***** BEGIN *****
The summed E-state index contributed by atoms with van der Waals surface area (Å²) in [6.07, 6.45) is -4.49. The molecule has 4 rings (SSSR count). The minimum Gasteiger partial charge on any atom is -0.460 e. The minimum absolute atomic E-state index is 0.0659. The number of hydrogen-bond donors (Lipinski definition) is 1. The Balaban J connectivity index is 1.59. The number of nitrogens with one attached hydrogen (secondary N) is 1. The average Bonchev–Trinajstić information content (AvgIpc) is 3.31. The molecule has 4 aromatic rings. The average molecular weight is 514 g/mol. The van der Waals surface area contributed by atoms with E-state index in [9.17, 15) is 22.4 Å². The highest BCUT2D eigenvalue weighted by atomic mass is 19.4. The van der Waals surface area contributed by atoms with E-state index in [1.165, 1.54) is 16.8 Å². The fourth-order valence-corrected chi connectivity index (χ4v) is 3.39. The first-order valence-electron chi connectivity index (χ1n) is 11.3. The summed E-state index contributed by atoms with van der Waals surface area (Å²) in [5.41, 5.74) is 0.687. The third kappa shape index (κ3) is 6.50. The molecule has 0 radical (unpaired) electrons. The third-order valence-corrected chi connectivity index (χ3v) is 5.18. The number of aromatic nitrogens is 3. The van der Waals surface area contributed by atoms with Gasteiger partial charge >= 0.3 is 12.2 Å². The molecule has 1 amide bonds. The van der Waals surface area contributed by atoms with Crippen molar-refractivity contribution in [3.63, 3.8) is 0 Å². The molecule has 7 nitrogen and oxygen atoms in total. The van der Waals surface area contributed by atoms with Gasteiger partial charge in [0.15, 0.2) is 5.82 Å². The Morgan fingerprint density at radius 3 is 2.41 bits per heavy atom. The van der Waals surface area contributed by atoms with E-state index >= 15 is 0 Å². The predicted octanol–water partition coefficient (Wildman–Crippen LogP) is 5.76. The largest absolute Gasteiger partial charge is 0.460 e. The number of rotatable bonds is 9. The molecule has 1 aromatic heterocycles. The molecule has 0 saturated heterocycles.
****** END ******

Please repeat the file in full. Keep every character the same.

The summed E-state index contributed by atoms with van der Waals surface area (Å²) in [6.07, 6.45) is -4.49. The molecule has 4 rings (SSSR count). The minimum Gasteiger partial charge on any atom is -0.460 e. The minimum absolute atomic E-state index is 0.0659. The number of hydrogen-bond donors (Lipinski definition) is 1. The Balaban J connectivity index is 1.59. The number of nitrogens with one attached hydrogen (secondary N) is 1. The average Bonchev–Trinajstić information content (AvgIpc) is 3.31. The molecule has 4 aromatic rings. The average molecular weight is 514 g/mol. The van der Waals surface area contributed by atoms with E-state index in [9.17, 15) is 22.4 Å². The highest BCUT2D eigenvalue weighted by atomic mass is 19.4. The van der Waals surface area contributed by atoms with E-state index in [1.165, 1.54) is 16.8 Å². The fourth-order valence-corrected chi connectivity index (χ4v) is 3.39. The first-order valence-electron chi connectivity index (χ1n) is 11.3. The summed E-state index contributed by atoms with van der Waals surface area (Å²) in [5.41, 5.74) is 0.687. The third kappa shape index (κ3) is 6.50. The molecule has 0 radical (unpaired) electrons. The third-order valence-corrected chi connectivity index (χ3v) is 5.18. The number of aromatic nitrogens is 3. The van der Waals surface area contributed by atoms with Gasteiger partial charge >= 0.3 is 12.2 Å². The molecule has 1 amide bonds. The van der Waals surface area contributed by atoms with Crippen molar-refractivity contribution in [3.63, 3.8) is 0 Å². The molecule has 7 nitrogen and oxygen atoms in total. The van der Waals surface area contributed by atoms with Gasteiger partial charge in [0.15, 0.2) is 5.82 Å². The Morgan fingerprint density at radius 3 is 2.41 bits per heavy atom. The van der Waals surface area contributed by atoms with E-state index >= 15 is 0 Å². The predicted octanol–water partition coefficient (Wildman–Crippen LogP) is 5.76. The largest absolute Gasteiger partial charge is 0.460 e. The number of rotatable bonds is 9. The molecule has 1 aromatic heterocycles. The molecule has 0 saturated heterocycles.